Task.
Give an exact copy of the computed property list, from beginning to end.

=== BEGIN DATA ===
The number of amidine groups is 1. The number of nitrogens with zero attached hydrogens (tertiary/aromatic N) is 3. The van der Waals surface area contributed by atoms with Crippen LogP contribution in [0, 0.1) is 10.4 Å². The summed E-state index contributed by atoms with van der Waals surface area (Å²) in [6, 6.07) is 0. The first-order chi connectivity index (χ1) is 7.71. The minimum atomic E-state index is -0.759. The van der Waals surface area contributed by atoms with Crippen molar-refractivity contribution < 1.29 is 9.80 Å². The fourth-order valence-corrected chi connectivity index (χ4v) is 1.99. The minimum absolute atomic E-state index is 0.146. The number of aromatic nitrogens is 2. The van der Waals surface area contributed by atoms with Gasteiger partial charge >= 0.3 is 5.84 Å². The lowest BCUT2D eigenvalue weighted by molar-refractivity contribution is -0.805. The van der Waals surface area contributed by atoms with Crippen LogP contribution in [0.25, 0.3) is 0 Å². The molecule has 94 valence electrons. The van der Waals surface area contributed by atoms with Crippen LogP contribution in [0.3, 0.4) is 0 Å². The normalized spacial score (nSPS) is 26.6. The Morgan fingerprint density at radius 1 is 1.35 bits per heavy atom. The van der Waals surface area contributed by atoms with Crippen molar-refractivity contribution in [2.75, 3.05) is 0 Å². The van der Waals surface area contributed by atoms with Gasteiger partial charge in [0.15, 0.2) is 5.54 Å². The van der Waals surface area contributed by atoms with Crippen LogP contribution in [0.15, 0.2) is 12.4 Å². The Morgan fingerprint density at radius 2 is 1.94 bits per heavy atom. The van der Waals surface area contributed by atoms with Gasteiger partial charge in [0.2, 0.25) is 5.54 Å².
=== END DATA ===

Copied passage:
The number of amidine groups is 1. The number of nitrogens with zero attached hydrogens (tertiary/aromatic N) is 3. The van der Waals surface area contributed by atoms with Crippen LogP contribution in [0, 0.1) is 10.4 Å². The summed E-state index contributed by atoms with van der Waals surface area (Å²) in [6, 6.07) is 0. The first-order chi connectivity index (χ1) is 7.71. The minimum atomic E-state index is -0.759. The van der Waals surface area contributed by atoms with Crippen molar-refractivity contribution < 1.29 is 9.80 Å². The fourth-order valence-corrected chi connectivity index (χ4v) is 1.99. The minimum absolute atomic E-state index is 0.146. The number of aromatic nitrogens is 2. The van der Waals surface area contributed by atoms with Gasteiger partial charge >= 0.3 is 5.84 Å². The lowest BCUT2D eigenvalue weighted by molar-refractivity contribution is -0.805. The van der Waals surface area contributed by atoms with Crippen LogP contribution in [0.25, 0.3) is 0 Å². The molecule has 94 valence electrons. The van der Waals surface area contributed by atoms with Crippen LogP contribution in [0.3, 0.4) is 0 Å². The normalized spacial score (nSPS) is 26.6. The Morgan fingerprint density at radius 1 is 1.35 bits per heavy atom. The van der Waals surface area contributed by atoms with Crippen molar-refractivity contribution in [2.75, 3.05) is 0 Å². The van der Waals surface area contributed by atoms with Gasteiger partial charge in [0.15, 0.2) is 5.54 Å². The van der Waals surface area contributed by atoms with Crippen LogP contribution in [0.15, 0.2) is 12.4 Å². The Morgan fingerprint density at radius 2 is 1.94 bits per heavy atom. The van der Waals surface area contributed by atoms with Gasteiger partial charge in [0.2, 0.25) is 5.54 Å².